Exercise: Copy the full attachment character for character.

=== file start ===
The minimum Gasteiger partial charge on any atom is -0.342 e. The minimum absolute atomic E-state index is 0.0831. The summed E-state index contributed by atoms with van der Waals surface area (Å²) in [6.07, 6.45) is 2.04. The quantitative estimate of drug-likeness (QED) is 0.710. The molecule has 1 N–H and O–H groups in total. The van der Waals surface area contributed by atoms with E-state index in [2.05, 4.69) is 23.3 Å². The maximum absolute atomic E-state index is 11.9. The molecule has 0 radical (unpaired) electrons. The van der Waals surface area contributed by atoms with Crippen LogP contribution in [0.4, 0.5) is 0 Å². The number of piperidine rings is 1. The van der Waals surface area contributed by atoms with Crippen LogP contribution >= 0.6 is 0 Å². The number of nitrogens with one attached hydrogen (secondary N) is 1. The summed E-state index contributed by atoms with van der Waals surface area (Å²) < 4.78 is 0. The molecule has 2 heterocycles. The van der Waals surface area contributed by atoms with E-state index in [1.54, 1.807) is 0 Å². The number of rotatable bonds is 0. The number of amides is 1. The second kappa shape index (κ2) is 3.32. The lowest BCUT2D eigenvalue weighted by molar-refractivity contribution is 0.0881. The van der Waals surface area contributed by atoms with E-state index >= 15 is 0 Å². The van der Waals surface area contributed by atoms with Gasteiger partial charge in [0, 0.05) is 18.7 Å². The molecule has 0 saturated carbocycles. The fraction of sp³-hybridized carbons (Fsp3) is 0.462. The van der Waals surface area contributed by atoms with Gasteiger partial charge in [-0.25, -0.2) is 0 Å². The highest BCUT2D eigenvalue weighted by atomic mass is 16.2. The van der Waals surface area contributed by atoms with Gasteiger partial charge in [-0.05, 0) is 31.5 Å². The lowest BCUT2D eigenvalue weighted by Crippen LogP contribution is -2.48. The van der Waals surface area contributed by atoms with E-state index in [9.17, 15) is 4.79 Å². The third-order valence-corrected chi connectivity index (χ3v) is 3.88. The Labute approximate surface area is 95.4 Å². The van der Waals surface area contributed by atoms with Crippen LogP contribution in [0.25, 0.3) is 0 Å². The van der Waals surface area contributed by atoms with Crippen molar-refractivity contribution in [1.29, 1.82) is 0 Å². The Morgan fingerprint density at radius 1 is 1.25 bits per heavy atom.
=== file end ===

The minimum Gasteiger partial charge on any atom is -0.342 e. The minimum absolute atomic E-state index is 0.0831. The summed E-state index contributed by atoms with van der Waals surface area (Å²) in [6.07, 6.45) is 2.04. The quantitative estimate of drug-likeness (QED) is 0.710. The molecule has 1 N–H and O–H groups in total. The van der Waals surface area contributed by atoms with E-state index in [2.05, 4.69) is 23.3 Å². The maximum absolute atomic E-state index is 11.9. The molecule has 0 radical (unpaired) electrons. The van der Waals surface area contributed by atoms with Crippen LogP contribution in [0.4, 0.5) is 0 Å². The number of piperidine rings is 1. The van der Waals surface area contributed by atoms with Crippen LogP contribution >= 0.6 is 0 Å². The number of nitrogens with one attached hydrogen (secondary N) is 1. The summed E-state index contributed by atoms with van der Waals surface area (Å²) < 4.78 is 0. The molecule has 2 heterocycles. The van der Waals surface area contributed by atoms with E-state index in [1.54, 1.807) is 0 Å². The number of rotatable bonds is 0. The number of amides is 1. The second kappa shape index (κ2) is 3.32. The lowest BCUT2D eigenvalue weighted by molar-refractivity contribution is 0.0881. The van der Waals surface area contributed by atoms with E-state index >= 15 is 0 Å². The van der Waals surface area contributed by atoms with Gasteiger partial charge in [0, 0.05) is 18.7 Å². The molecule has 0 saturated carbocycles. The fraction of sp³-hybridized carbons (Fsp3) is 0.462. The van der Waals surface area contributed by atoms with Gasteiger partial charge in [-0.25, -0.2) is 0 Å². The highest BCUT2D eigenvalue weighted by atomic mass is 16.2. The van der Waals surface area contributed by atoms with Gasteiger partial charge in [-0.05, 0) is 31.5 Å². The lowest BCUT2D eigenvalue weighted by Crippen LogP contribution is -2.48. The van der Waals surface area contributed by atoms with E-state index in [9.17, 15) is 4.79 Å². The third-order valence-corrected chi connectivity index (χ3v) is 3.88. The Labute approximate surface area is 95.4 Å². The van der Waals surface area contributed by atoms with Crippen LogP contribution in [0.25, 0.3) is 0 Å². The van der Waals surface area contributed by atoms with Crippen molar-refractivity contribution in [1.29, 1.82) is 0 Å². The Morgan fingerprint density at radius 1 is 1.25 bits per heavy atom.